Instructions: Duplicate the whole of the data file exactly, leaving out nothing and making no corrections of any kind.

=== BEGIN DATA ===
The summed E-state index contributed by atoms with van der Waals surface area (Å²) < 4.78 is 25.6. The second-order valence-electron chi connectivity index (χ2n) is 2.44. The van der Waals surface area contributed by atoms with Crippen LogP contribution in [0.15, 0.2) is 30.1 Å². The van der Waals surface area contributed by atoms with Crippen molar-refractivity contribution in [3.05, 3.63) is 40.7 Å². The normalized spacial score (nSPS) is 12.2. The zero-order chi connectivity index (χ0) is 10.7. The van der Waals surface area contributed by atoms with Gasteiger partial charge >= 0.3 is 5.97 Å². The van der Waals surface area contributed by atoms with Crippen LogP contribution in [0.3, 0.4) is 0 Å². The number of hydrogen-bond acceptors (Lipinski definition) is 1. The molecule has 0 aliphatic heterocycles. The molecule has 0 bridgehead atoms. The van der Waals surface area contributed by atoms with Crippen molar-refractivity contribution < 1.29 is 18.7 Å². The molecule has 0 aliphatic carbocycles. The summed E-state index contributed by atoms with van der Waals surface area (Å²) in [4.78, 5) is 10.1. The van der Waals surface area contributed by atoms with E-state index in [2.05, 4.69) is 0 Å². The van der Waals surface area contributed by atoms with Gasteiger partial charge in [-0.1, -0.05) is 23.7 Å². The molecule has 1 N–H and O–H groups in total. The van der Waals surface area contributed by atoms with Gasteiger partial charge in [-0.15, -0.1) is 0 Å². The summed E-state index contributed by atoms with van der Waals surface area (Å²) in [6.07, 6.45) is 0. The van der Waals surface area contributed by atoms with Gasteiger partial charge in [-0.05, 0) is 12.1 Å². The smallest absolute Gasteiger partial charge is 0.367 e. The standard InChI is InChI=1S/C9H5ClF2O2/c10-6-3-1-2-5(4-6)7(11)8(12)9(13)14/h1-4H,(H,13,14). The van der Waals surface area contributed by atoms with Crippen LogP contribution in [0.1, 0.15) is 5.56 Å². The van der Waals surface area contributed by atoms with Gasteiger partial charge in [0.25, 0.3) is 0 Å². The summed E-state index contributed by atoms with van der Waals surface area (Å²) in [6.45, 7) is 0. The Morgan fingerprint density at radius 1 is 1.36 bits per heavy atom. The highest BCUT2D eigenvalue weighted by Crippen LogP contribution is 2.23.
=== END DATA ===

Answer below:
The summed E-state index contributed by atoms with van der Waals surface area (Å²) < 4.78 is 25.6. The second-order valence-electron chi connectivity index (χ2n) is 2.44. The van der Waals surface area contributed by atoms with Crippen LogP contribution in [0.15, 0.2) is 30.1 Å². The van der Waals surface area contributed by atoms with Crippen molar-refractivity contribution in [3.05, 3.63) is 40.7 Å². The normalized spacial score (nSPS) is 12.2. The zero-order chi connectivity index (χ0) is 10.7. The van der Waals surface area contributed by atoms with Gasteiger partial charge >= 0.3 is 5.97 Å². The van der Waals surface area contributed by atoms with Crippen LogP contribution in [0.3, 0.4) is 0 Å². The number of hydrogen-bond acceptors (Lipinski definition) is 1. The molecule has 0 aliphatic heterocycles. The molecule has 0 bridgehead atoms. The van der Waals surface area contributed by atoms with Crippen molar-refractivity contribution < 1.29 is 18.7 Å². The molecule has 0 aliphatic carbocycles. The summed E-state index contributed by atoms with van der Waals surface area (Å²) in [4.78, 5) is 10.1. The van der Waals surface area contributed by atoms with E-state index in [2.05, 4.69) is 0 Å². The van der Waals surface area contributed by atoms with Gasteiger partial charge in [-0.1, -0.05) is 23.7 Å². The molecule has 1 N–H and O–H groups in total. The van der Waals surface area contributed by atoms with Gasteiger partial charge in [-0.15, -0.1) is 0 Å². The summed E-state index contributed by atoms with van der Waals surface area (Å²) in [6.07, 6.45) is 0. The van der Waals surface area contributed by atoms with Gasteiger partial charge in [-0.05, 0) is 12.1 Å². The smallest absolute Gasteiger partial charge is 0.367 e. The standard InChI is InChI=1S/C9H5ClF2O2/c10-6-3-1-2-5(4-6)7(11)8(12)9(13)14/h1-4H,(H,13,14). The van der Waals surface area contributed by atoms with Crippen LogP contribution in [0.1, 0.15) is 5.56 Å². The van der Waals surface area contributed by atoms with Gasteiger partial charge in [0.25, 0.3) is 0 Å². The summed E-state index contributed by atoms with van der Waals surface area (Å²) in [6.45, 7) is 0. The Morgan fingerprint density at radius 1 is 1.36 bits per heavy atom. The highest BCUT2D eigenvalue weighted by Crippen LogP contribution is 2.23.